Democratic lawmaker calls out CDC for removing data on number of Americans tested for coronavirus
Rep. Mark Pocan (D-Wis.) is demanding information from the Centers for Disease Control and Prevention (CDC) about its decision to stop sharing data about the number of people tested for the novel coronavirus in the United States.
In a letter sent to CDC director Robert R. Redfield on Monday, Pocan noted that up until Sunday, the agency had been publicly disclosing statistics related to the coronavirus and its spread in the U.S.
The data included numbers on the total confirmed and presumptive cases of the coronavirus, as well as stats on how many tests had been administered and how many deaths had been attributed to the disease. By Monday, the CDC stopped disseminating figures on the number of people tested and the death toll.
Judd Legum, a journalist who authors the Popular Information newsletter, first reported the change.
“Americans are dying,” Pocan wrote in the letter. “We deserve to know how many Americans have perished from COVID-19, and we deserve to know how many people have been tested for it.”
Pocan said in a tweet Tuesday that he had yet to receive any information from the CDC over its decision, adding that the agency’s “silence is deafening.”
Still no information about the number of people tested for coronavirus.@CDCDirector, the American people deserve transparency.
Your silence is deafening. https://t.co/y6uRMHxeqU
— Rep. Mark Pocan (@repmarkpocan) March 3, 2020
Nancy Messonnier, the CDC’s director for National Center for Immunization and Respiratory Diseases, told reporters that the agency stopped sharing data on the number of people tested because of more testing happening at the state level.
“We are no longer reporting the number of persons under investigation or those who tested negative,” she said. “With more and more testing done at states, these numbers would not be representative of the testing being done nationally.”
The Trump administration and the CDC have been under intense scrutiny over their response to the coronavirus, which first appeared in China in December and has since infected more than 80,000 people across the globe. The U.S. has reported more than 100 confirmed cases of the virus, with 26 of them believed to have been contracted within the country, Department of Health and Human Services Secretary Alex Azar said Monday.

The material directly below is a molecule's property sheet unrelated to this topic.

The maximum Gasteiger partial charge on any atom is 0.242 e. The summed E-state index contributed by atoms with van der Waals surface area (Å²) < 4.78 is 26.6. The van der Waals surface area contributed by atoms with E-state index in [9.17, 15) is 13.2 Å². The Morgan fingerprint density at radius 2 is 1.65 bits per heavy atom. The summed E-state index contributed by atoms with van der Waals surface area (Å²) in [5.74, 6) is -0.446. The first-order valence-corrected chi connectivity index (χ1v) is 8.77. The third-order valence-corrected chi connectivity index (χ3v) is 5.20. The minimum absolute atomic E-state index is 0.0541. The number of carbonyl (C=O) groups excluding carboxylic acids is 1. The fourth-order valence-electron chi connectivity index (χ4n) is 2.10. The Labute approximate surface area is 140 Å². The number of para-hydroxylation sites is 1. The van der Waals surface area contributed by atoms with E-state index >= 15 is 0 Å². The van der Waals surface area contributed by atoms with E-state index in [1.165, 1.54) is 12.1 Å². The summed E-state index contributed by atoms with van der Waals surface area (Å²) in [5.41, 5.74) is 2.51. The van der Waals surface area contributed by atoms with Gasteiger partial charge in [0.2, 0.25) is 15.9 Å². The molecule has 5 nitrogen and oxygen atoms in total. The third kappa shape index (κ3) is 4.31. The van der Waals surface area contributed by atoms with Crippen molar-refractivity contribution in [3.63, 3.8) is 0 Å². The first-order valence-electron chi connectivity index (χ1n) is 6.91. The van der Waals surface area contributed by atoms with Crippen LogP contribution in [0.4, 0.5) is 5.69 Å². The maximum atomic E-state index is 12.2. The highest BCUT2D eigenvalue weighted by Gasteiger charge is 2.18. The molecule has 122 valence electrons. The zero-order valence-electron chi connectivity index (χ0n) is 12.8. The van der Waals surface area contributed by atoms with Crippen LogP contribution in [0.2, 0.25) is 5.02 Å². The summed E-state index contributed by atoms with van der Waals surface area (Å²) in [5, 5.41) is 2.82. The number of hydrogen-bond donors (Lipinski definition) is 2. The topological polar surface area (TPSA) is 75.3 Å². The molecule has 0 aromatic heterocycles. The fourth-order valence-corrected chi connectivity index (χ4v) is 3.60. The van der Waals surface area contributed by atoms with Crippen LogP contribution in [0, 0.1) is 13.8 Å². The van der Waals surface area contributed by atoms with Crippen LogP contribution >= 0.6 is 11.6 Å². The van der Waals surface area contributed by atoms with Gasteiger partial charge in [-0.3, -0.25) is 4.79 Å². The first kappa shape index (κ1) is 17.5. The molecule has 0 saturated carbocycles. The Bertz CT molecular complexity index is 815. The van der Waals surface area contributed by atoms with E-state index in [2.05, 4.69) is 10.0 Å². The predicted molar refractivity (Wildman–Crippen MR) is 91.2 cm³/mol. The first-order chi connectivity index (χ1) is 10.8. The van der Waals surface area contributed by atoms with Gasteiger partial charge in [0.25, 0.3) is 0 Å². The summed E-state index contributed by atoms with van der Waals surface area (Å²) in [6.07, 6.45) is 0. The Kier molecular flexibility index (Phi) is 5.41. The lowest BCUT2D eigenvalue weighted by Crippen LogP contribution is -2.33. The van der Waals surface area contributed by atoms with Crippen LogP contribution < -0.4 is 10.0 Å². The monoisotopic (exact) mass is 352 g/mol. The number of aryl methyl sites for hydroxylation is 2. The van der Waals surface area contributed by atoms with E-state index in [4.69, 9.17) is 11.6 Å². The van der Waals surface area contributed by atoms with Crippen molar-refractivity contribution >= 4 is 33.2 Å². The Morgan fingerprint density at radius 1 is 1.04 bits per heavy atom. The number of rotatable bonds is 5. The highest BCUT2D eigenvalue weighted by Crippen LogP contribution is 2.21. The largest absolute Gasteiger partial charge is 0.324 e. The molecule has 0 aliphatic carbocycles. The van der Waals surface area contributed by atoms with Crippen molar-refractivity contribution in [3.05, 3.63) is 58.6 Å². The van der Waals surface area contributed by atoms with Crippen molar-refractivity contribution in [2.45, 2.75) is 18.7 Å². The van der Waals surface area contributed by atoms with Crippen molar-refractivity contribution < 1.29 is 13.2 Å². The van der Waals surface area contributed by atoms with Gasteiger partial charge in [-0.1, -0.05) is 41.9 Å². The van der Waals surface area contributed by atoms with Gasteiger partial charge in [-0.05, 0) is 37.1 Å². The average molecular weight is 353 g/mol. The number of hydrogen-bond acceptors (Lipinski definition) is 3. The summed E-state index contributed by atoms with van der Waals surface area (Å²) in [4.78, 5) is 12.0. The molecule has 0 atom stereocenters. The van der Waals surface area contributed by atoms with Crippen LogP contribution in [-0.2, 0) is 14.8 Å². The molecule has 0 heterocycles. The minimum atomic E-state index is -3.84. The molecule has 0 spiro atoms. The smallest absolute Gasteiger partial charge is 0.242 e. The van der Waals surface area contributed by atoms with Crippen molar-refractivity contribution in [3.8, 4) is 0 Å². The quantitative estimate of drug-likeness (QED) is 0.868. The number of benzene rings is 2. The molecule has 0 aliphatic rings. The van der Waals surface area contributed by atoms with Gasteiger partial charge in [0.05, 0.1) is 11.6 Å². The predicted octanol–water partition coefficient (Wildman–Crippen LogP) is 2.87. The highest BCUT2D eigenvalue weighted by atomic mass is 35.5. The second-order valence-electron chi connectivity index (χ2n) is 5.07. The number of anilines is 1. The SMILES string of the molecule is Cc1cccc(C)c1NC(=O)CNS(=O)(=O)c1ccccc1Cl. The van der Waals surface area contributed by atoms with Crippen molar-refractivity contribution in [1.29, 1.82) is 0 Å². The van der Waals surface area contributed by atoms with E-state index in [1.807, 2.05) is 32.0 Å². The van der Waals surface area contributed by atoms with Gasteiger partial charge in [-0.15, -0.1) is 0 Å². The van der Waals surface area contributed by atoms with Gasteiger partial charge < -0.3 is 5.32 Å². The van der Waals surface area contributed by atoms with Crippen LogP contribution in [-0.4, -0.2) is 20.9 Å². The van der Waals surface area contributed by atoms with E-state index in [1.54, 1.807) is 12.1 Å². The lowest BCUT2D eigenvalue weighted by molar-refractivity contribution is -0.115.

Pocan’s letter invoked comments former Food and Drug Administration (FDA) Commissioner Scott Gottlieb made while discussing the possibility of a severe outbreak in the U.S. Gottlieb suggested on CBS’s “Face The Nation” this week that there were “probably hundreds or low thousands of cases” that have yet to be reported yet.
“Knowing that CDC testing is keeping pace with the likely number of cases is imperative to maintaining public trust,” Pocan said.
The current FDA commissioner, Stephen Hahn, said Monday that he expects the U.S. will be in a position to perform nearly 1 million coronavirus tests by the end of the week. While briefing reporters, Hahn said that a new regulatory guidance would allow academic centers and private companies to more quickly develop and verify their own tests for public use.
The announcement came as states reported more more coronavirus cases of unknown origin. Washington state health officials also announced Monday that four more deaths in the state had been attributed to the disease, bringing the total to six.
As of Monday, the CDC had reported 43 confirmed and presumptive positive cases of the coronavirus. The stats do not include patients who were returned to the U.S. via State Department-charted flights. The CDC noted that states are reporting presumptive positive cases independently and that their information would be the most up-to-date.
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